Wearing a suit, not a uniform, Donald Fehr has been one of baseball's biggest players for nearly a quarter-century as executive director of the powerful Major League Baseball Players Association. Labor and law professor Michael LeRoy, an expert in collective bargaining and longtime Chicago Cubs fan, discusses Fehr's pending retirement in an interview with News Bureau Business & Law Editor Jan Dennis.
What do you think will be Donald Fehr's legacy as executive director of the Major League Baseball Players Association? What were his greatest achievements?
How many of us have seen our salaries or wages increase by a factor of 10 in the past 25 years? Not many. But this is Don Fehr's most significant legacy - raising the salaries of baseball players to stratospheric levels. Another way of stating this achievement: He succeeded in getting owners to share the huge wealth that baseball players produce. He has been something like Robin Hood, taking wealth from billionaire owners or firms and redistributing it to baseball players.
But Fehr has other legacies. He kept his union unified during a long strike and also during the steroid era. His counterpart in football, the late Gene Upshaw, had to deal with constant internal strife that bubbled over in public disputes.
When basketball players were locked-out in the (Michael) Jordan years, the players union had a serious union decertification campaign. The union was split between rich stars and journeymen players, whose economic interests were in direct conflict. Don Fehr has avoided these problems and pitfalls.
What were his greatest failures?
Fehr handled the baseball steroids controversy clumsily, reactively, and defensively. He will likely be perceived as a person who covered up for wrongdoers, or worse, was out of touch with the realities of the clubhouse. Much of this problem was not his making - for many years, the substances that are now banned were not prohibited, so at the time he really was not stonewalling to protect players.
But once the Mitchell Report came out, Fehr's reputation took a hit. (Former U.S. Sen.) George Mitchell himself was personally critical of Fehr in the report - an odd occurrence given that the report took a soft-glove and forgiving approach to past wrongdoers, but somehow took direct aim at Fehr. Really, how far could he cooperate with Mitchell without violating his legal duty to represent players?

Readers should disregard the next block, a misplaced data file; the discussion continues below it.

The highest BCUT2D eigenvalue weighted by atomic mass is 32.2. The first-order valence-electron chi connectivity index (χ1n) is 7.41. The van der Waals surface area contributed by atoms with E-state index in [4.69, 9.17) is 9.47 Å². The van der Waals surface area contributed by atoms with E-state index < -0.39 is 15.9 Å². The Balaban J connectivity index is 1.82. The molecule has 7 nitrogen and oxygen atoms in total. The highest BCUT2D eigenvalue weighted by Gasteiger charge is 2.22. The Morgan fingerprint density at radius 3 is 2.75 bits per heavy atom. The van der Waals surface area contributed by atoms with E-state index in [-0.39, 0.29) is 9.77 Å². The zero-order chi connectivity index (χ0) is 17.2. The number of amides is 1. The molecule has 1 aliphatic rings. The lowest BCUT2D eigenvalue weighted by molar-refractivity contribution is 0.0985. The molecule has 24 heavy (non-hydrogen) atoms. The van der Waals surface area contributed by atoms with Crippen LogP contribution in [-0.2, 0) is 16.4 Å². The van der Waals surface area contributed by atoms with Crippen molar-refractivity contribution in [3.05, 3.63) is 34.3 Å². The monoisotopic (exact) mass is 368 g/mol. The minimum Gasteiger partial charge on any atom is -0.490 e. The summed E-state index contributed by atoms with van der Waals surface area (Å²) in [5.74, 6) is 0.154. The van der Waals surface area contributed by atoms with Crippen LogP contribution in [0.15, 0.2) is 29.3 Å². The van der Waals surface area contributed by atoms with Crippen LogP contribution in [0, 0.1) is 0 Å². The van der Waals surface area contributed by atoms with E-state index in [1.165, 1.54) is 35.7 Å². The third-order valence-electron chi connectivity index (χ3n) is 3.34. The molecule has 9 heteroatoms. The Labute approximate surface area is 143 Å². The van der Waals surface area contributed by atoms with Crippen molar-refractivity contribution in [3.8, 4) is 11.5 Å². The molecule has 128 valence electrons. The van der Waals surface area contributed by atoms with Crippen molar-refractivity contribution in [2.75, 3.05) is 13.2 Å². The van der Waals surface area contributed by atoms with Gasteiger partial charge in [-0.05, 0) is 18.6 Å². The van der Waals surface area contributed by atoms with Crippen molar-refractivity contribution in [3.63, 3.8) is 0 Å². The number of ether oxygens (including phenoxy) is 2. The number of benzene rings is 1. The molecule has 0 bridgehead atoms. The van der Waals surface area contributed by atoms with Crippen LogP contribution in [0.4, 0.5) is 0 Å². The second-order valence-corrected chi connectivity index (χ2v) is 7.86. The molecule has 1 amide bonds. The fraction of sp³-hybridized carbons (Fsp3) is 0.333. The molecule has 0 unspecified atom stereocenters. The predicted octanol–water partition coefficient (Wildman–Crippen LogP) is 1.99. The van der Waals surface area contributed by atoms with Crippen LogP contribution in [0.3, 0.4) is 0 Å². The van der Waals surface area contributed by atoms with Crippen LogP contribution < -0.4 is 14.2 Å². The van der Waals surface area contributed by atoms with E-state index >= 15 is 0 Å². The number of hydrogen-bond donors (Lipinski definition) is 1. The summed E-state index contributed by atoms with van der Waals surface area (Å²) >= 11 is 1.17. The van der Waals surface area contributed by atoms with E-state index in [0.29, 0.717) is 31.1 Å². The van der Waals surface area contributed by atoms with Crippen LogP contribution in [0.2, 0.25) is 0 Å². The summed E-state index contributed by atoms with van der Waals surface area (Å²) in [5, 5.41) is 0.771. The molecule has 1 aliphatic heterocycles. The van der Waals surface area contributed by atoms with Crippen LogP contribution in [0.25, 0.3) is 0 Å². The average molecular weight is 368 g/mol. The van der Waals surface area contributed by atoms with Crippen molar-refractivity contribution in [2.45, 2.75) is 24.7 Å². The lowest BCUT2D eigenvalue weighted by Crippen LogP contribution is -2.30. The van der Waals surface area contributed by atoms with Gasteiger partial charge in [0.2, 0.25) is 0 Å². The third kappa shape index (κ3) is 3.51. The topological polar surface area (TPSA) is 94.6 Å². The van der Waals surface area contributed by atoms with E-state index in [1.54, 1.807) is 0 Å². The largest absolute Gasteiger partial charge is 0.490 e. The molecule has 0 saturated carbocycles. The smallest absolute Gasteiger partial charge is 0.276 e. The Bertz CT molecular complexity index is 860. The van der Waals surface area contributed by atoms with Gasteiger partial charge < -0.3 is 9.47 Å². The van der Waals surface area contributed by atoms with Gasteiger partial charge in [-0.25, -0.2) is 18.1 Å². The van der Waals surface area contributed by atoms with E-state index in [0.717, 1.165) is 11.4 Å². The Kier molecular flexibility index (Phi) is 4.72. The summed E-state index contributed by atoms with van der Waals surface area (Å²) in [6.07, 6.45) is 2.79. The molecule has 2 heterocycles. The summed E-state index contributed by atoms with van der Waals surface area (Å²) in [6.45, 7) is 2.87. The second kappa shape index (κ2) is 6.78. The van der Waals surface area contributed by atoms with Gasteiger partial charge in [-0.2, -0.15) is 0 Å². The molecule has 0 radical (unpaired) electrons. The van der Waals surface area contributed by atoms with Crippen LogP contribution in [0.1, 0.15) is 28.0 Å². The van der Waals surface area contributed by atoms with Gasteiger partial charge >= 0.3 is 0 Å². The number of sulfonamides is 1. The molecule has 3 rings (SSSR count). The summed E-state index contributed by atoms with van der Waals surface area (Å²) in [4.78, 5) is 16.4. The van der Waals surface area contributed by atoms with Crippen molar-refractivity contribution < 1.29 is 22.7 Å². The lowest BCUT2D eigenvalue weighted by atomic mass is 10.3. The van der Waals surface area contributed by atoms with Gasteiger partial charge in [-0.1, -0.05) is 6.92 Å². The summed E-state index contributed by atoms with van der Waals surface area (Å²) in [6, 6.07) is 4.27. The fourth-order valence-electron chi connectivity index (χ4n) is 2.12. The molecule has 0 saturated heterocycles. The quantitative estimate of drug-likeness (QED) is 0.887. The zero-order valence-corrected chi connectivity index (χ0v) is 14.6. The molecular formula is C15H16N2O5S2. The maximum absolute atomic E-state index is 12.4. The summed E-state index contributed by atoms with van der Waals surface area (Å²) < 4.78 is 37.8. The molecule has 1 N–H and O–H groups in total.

To the best of our knowledge, Fehr did not use performance enhancers, nor did he encourage their use or profit from their use. But, again, he gets a lot of the direct blame in the Mitchell Report, while more culpable individuals got a free pass.
In a related but different vein, Fehr probably did not win friends in the Congress. His successor will probably have to deal with this lost trust and respect. The real problem is that Congress has the power to repeal baseball's antitrust exemption - totally or in pieces. This could unsettle the sport, with the bottom line being that owners and players might lose wealth and autonomy.
A more likely scenario is that baseball and other sports will become subject to federal drug-testing laws. This would take an important subject out of the hands of negotiators at the bargaining table, mandate testing and penalties, and even criminalize activities that are now only matters for internal discipline.
Fehr and his mentor, Marvin Miller, have led the players association for more than four decades. Will their philosophy continue if Fehr is succeeded by his longtime heir apparent, union general counsel Michael Weiner?
Marvin Miller took the players through three strikes. He was flamboyant, quotable, controversial and confrontational. In contrast, Donald Fehr took players through only one strike, albeit a long one. He tried to fight more battles in court or away from the bargaining table - for example, by winning a $280 million lawsuit over collusion by owners. Unlike Miller, Fehr was not a very flashy figure.
Michael Weiner has been Fehr's point man in legal disputes for many years, and will probably continue in Fehr's mold of trying to fight as many player battles in court or in arbitration rather than on picket lines. What Fehr and Weiner seem to have in common is the knack to pick fights they can win, and to fight these battles without embroiling their members to the point of risking their sport or livelihoods.
Neither man is known for brinksmanship. They are quite different from Richie Philips, the former head of the umpires union. Philips led his members into a disastrous mid-season "resignation" (read strike) that resulted in many umpires being permanently replaced - and out of a great job.
By contrast, Fehr and Weiner keep their members working, and they do not overplay their hands too often.